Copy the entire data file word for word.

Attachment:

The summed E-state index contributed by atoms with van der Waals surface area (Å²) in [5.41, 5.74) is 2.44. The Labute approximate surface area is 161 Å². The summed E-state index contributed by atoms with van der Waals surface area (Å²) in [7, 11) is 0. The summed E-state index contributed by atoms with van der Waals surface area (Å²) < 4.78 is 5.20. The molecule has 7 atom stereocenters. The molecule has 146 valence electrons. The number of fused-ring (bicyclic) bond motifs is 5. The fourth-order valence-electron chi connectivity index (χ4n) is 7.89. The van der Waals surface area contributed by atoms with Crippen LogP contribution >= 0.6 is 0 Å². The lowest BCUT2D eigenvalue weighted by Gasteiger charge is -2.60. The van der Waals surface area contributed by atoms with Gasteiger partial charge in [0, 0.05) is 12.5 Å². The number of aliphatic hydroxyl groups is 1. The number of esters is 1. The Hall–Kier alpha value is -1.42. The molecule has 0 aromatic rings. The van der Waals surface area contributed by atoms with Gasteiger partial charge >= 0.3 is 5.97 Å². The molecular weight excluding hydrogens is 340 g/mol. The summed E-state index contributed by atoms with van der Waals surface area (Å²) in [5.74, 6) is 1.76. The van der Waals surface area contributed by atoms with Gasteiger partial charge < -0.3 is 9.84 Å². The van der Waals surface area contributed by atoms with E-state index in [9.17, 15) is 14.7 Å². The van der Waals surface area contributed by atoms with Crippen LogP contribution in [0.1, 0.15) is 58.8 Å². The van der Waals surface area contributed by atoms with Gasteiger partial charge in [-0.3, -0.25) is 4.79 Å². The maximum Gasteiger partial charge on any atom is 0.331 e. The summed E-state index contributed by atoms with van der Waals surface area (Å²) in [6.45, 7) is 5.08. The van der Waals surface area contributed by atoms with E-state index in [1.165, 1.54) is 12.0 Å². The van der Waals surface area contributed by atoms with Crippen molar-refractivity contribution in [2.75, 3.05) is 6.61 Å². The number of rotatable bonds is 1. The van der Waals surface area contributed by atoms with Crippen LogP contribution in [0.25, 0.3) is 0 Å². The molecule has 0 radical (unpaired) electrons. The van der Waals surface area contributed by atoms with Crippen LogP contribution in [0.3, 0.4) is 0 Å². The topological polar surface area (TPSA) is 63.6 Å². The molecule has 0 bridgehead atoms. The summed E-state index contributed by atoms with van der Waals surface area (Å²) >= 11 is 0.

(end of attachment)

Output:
The summed E-state index contributed by atoms with van der Waals surface area (Å²) in [5.41, 5.74) is 2.44. The Labute approximate surface area is 161 Å². The summed E-state index contributed by atoms with van der Waals surface area (Å²) in [7, 11) is 0. The summed E-state index contributed by atoms with van der Waals surface area (Å²) < 4.78 is 5.20. The molecule has 7 atom stereocenters. The molecule has 146 valence electrons. The number of fused-ring (bicyclic) bond motifs is 5. The fourth-order valence-electron chi connectivity index (χ4n) is 7.89. The van der Waals surface area contributed by atoms with Crippen LogP contribution >= 0.6 is 0 Å². The lowest BCUT2D eigenvalue weighted by Gasteiger charge is -2.60. The van der Waals surface area contributed by atoms with Gasteiger partial charge in [0, 0.05) is 12.5 Å². The number of aliphatic hydroxyl groups is 1. The number of esters is 1. The Hall–Kier alpha value is -1.42. The molecule has 0 aromatic rings. The van der Waals surface area contributed by atoms with Gasteiger partial charge >= 0.3 is 5.97 Å². The molecular weight excluding hydrogens is 340 g/mol. The summed E-state index contributed by atoms with van der Waals surface area (Å²) in [5.74, 6) is 1.76. The van der Waals surface area contributed by atoms with Gasteiger partial charge < -0.3 is 9.84 Å². The van der Waals surface area contributed by atoms with E-state index in [9.17, 15) is 14.7 Å². The van der Waals surface area contributed by atoms with Crippen LogP contribution in [0.1, 0.15) is 58.8 Å². The van der Waals surface area contributed by atoms with Gasteiger partial charge in [-0.3, -0.25) is 4.79 Å². The maximum Gasteiger partial charge on any atom is 0.331 e. The summed E-state index contributed by atoms with van der Waals surface area (Å²) in [6.45, 7) is 5.08. The van der Waals surface area contributed by atoms with E-state index in [1.165, 1.54) is 12.0 Å². The van der Waals surface area contributed by atoms with Crippen molar-refractivity contribution in [2.75, 3.05) is 6.61 Å². The number of rotatable bonds is 1. The van der Waals surface area contributed by atoms with Crippen LogP contribution in [0.25, 0.3) is 0 Å². The molecule has 0 radical (unpaired) electrons. The van der Waals surface area contributed by atoms with Crippen LogP contribution in [0.3, 0.4) is 0 Å². The topological polar surface area (TPSA) is 63.6 Å². The molecule has 0 bridgehead atoms. The summed E-state index contributed by atoms with van der Waals surface area (Å²) >= 11 is 0.